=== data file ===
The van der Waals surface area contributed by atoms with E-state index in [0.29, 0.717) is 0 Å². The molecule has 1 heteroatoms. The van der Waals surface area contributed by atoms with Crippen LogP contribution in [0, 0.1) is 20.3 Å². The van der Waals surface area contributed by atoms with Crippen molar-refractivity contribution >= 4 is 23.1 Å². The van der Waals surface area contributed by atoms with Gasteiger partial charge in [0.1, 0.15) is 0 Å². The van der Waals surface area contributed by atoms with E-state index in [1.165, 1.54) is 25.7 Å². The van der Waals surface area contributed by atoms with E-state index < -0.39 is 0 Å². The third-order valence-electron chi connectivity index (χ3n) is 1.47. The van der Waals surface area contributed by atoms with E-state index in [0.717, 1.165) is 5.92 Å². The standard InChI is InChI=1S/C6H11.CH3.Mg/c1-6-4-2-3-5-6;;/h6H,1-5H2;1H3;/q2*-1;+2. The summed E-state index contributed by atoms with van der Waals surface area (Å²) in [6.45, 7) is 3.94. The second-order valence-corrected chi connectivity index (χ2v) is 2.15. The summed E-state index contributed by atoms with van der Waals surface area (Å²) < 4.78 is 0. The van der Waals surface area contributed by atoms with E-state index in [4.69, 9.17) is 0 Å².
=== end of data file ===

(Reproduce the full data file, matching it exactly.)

The van der Waals surface area contributed by atoms with E-state index in [0.29, 0.717) is 0 Å². The molecule has 1 heteroatoms. The van der Waals surface area contributed by atoms with Crippen LogP contribution in [0, 0.1) is 20.3 Å². The van der Waals surface area contributed by atoms with Crippen molar-refractivity contribution >= 4 is 23.1 Å². The van der Waals surface area contributed by atoms with Gasteiger partial charge in [0.1, 0.15) is 0 Å². The van der Waals surface area contributed by atoms with E-state index in [1.165, 1.54) is 25.7 Å². The van der Waals surface area contributed by atoms with E-state index < -0.39 is 0 Å². The third-order valence-electron chi connectivity index (χ3n) is 1.47. The van der Waals surface area contributed by atoms with E-state index in [0.717, 1.165) is 5.92 Å². The standard InChI is InChI=1S/C6H11.CH3.Mg/c1-6-4-2-3-5-6;;/h6H,1-5H2;1H3;/q2*-1;+2. The summed E-state index contributed by atoms with van der Waals surface area (Å²) in [6.45, 7) is 3.94. The second-order valence-corrected chi connectivity index (χ2v) is 2.15. The summed E-state index contributed by atoms with van der Waals surface area (Å²) < 4.78 is 0. The van der Waals surface area contributed by atoms with E-state index in [4.69, 9.17) is 0 Å².